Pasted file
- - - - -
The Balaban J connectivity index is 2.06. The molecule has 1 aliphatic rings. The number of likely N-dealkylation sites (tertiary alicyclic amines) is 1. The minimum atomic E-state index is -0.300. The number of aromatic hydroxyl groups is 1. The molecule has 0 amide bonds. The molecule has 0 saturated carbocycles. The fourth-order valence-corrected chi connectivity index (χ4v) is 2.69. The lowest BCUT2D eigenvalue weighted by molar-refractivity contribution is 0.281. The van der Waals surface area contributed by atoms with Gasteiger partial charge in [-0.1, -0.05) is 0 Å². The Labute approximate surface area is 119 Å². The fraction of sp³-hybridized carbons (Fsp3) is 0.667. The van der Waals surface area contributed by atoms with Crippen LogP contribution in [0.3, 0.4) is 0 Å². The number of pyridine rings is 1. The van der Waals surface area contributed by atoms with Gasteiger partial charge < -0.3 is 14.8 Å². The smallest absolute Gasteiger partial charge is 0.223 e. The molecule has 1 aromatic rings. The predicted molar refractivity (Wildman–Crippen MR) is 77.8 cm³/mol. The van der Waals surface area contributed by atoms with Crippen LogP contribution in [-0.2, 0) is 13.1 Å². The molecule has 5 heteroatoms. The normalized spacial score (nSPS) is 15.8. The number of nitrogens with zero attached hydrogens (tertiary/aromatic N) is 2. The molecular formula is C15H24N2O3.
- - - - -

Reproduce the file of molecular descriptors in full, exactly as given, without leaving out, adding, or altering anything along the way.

The Balaban J connectivity index is 2.06. The molecule has 1 aliphatic rings. The number of likely N-dealkylation sites (tertiary alicyclic amines) is 1. The minimum atomic E-state index is -0.300. The number of aromatic hydroxyl groups is 1. The molecule has 0 amide bonds. The molecule has 0 saturated carbocycles. The fourth-order valence-corrected chi connectivity index (χ4v) is 2.69. The lowest BCUT2D eigenvalue weighted by molar-refractivity contribution is 0.281. The van der Waals surface area contributed by atoms with Gasteiger partial charge in [-0.1, -0.05) is 0 Å². The Labute approximate surface area is 119 Å². The fraction of sp³-hybridized carbons (Fsp3) is 0.667. The van der Waals surface area contributed by atoms with Crippen LogP contribution in [0.3, 0.4) is 0 Å². The number of pyridine rings is 1. The van der Waals surface area contributed by atoms with Gasteiger partial charge < -0.3 is 14.8 Å². The smallest absolute Gasteiger partial charge is 0.223 e. The molecule has 1 aromatic rings. The predicted molar refractivity (Wildman–Crippen MR) is 77.8 cm³/mol. The van der Waals surface area contributed by atoms with Crippen LogP contribution in [-0.2, 0) is 13.1 Å². The molecule has 5 heteroatoms. The normalized spacial score (nSPS) is 15.8. The number of nitrogens with zero attached hydrogens (tertiary/aromatic N) is 2. The molecular formula is C15H24N2O3.